When Saul disobeyed the Lord's direct command, the prophet Samuel goes to confront Saul in his sin. Rather than owning up to his sin, Saul tries to justify his actions. (1 Sam 15:15) He makes excuses for his disobedience. Rather than owning his sin and asking for forgiveness, in pride he follows the foot steps of Adam and argues that his sin is not that big of a deal. He points the finger at everyone else rather than pointing it at himself.

Saul started out with a bright future. He was the first King of Israel. His anointing was cause for great celebration. Yet due to his sin and refusal to repent the Lord would leave Saul and reject him as King.

David's Response to His Sin

David too would commit some horrific sins, but his response is very different from Saul. Just as the prophet Samuel confronted Saul in his sin, the prophet Nathan would confront David. When the prophet calls David out for his adultery and conspiracy of murder, David immediately responds "I have sinned against the Lord". (2 Sam 12:13) David took ownership of his sin rather than making excuses. However David describes in detail the thoughts and emotions he was experiencing during this time in a beautiful song, Psalm 51.

David writes calling out to God for mercy. He owns his sin singing, "For I know my transgressions and my sin is ever before me". (Ps 51:3) David owns his sin and is truly broken. He lays himself bare before the Lord asking for forgiveness and restoration.

A Model of True Repentance

David serves for us as a model of true repentance that is accompanies saving. David sings "For you will not delight in sacrifice, or I would give it; you will not be pleased with a burnt offering. The sacrifices of God are a broken spirit; a broken and contrite heart, O God, you will not despise". (Ps 51:16-17)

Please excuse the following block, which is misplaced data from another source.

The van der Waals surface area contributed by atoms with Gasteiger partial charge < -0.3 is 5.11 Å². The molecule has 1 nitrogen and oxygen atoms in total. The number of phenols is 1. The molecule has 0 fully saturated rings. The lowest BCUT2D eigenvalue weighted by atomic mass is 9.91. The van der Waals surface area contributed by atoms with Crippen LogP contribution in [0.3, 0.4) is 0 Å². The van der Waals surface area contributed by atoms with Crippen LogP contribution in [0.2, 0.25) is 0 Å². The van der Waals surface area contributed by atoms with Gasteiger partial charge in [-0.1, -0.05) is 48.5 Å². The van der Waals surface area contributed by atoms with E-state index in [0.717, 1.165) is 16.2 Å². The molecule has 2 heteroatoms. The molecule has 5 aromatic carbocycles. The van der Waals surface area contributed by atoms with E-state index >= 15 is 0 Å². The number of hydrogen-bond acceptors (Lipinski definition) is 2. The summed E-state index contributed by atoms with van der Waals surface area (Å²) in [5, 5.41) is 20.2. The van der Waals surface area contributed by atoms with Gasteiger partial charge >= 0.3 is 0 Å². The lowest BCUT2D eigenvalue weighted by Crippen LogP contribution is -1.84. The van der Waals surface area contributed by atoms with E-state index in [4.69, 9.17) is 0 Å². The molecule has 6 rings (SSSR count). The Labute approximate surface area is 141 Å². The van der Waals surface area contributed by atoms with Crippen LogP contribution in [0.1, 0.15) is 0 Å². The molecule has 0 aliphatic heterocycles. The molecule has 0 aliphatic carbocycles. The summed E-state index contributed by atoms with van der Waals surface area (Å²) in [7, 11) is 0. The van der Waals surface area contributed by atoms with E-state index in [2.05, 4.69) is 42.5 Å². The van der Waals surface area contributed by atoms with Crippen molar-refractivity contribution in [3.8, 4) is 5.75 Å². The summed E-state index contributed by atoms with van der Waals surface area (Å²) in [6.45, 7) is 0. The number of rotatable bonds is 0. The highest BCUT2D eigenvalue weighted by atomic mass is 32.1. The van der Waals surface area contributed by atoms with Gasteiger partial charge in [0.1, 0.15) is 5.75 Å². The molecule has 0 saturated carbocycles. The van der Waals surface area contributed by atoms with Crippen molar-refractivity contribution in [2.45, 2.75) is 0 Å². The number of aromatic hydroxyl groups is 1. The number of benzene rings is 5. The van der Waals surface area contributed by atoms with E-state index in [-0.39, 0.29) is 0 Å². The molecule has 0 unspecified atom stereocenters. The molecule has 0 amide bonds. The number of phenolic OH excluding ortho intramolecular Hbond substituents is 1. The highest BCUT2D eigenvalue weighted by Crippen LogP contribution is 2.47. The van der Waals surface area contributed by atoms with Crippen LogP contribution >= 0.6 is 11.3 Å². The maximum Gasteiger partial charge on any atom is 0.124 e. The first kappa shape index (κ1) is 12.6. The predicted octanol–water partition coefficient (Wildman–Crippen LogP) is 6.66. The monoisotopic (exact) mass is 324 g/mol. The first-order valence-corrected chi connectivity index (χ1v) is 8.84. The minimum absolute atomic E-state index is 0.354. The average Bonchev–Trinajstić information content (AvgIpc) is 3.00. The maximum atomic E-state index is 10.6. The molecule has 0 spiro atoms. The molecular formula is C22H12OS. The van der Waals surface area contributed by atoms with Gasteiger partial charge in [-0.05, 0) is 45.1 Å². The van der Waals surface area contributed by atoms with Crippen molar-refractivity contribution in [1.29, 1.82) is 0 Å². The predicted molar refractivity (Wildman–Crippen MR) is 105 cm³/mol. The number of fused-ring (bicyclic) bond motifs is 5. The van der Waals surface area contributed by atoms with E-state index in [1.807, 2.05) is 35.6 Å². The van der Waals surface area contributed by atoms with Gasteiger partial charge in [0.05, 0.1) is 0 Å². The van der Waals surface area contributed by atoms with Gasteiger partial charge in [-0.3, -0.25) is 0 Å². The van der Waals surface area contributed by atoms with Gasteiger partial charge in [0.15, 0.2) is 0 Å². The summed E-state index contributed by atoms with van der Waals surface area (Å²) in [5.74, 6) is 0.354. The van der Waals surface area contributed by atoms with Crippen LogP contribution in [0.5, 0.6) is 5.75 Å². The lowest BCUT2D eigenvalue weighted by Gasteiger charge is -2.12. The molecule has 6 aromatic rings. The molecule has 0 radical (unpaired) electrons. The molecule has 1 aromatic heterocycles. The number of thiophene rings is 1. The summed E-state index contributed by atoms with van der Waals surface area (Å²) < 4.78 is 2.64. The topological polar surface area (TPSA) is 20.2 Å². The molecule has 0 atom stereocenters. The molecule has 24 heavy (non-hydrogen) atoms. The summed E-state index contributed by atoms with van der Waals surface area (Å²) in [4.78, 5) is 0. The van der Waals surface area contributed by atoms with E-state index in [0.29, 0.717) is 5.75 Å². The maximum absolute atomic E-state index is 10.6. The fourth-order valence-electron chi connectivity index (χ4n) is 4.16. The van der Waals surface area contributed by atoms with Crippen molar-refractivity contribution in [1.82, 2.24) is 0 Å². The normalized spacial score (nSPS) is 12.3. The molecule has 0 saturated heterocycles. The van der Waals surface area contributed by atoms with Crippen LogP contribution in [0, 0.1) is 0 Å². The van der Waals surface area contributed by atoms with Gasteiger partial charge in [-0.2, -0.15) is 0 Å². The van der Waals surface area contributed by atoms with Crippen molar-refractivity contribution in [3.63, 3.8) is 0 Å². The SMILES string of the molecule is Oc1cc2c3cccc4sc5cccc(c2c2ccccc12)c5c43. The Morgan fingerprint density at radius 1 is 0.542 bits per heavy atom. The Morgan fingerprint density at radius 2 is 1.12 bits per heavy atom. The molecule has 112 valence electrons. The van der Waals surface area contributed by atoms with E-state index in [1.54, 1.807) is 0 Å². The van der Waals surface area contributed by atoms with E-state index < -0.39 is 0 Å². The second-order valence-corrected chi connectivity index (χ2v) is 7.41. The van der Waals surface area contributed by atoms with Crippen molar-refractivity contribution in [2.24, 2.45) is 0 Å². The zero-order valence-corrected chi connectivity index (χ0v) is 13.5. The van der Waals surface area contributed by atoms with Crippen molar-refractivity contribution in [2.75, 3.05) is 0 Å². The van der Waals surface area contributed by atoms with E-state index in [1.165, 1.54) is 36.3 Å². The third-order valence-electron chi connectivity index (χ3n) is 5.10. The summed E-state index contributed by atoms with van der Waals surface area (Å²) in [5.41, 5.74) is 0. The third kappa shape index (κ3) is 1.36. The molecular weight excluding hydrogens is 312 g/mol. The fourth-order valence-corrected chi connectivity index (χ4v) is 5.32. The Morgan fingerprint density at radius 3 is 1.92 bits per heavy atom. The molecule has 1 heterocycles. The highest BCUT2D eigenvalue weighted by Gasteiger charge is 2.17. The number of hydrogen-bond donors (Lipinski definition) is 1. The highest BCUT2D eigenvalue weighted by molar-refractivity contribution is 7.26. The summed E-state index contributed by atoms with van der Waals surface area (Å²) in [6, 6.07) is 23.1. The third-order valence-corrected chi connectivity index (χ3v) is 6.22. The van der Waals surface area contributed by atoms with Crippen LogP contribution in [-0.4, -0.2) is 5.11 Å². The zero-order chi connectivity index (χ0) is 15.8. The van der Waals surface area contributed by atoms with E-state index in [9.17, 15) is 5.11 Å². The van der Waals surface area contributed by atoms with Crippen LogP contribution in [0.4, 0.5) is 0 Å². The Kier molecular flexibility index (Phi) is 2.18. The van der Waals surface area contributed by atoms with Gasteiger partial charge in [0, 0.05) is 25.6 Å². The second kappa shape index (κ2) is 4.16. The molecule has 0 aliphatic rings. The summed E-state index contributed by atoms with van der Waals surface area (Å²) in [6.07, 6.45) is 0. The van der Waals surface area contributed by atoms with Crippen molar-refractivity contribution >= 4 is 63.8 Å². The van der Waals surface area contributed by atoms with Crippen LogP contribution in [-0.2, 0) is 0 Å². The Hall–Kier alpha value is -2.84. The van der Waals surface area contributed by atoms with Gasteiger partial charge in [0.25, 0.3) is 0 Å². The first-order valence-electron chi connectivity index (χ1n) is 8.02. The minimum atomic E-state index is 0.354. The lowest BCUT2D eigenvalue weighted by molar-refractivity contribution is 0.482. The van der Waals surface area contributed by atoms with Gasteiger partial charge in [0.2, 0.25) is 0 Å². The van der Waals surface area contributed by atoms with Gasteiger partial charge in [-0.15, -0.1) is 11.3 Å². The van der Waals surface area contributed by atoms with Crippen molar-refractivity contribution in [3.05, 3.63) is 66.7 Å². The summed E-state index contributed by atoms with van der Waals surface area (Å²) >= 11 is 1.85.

What God desires from us is true brokeness. Not self-justification and not even penance. He requires broken and contrite heart. In Matthew 5:3 Jesus kicks off the sermon on the Mount with the beatitudes. The first beatitude rings a powerful truth "Blessed are the poor in spirit, for theirs is the kingdom of heaven". Those who enter into the kingdom of heaven are the Davids, not the Sauls.

In our sin, we must most own up to our spiritual poverty. We must confess our unworthiness and fall on our face. We must own our filthy rags that cloth us. Brokeness is the only proper response to our sin. Yet, brokeness is not only the proper response to proper, it is the only saving response. Where there is no sorrow over sin there is no genuine repentance. Those who have not recognized their spiritual poverty and their need for grace will not inherit the Kingdom. If we are not broken over our sin, then what need do we have of a savior? Only those who embrace the shame of their transgression can share in the glory of the cross.

Those who cry out "Woe is Me!" will find that God is more than gracious to blot out our transgression. By God's grace he sends a savior to spiritually destitute sinners, and rather than asking us to make up for our sins through good works (which we could never do) he sends a savior to die in our place.

Are You Saul or David?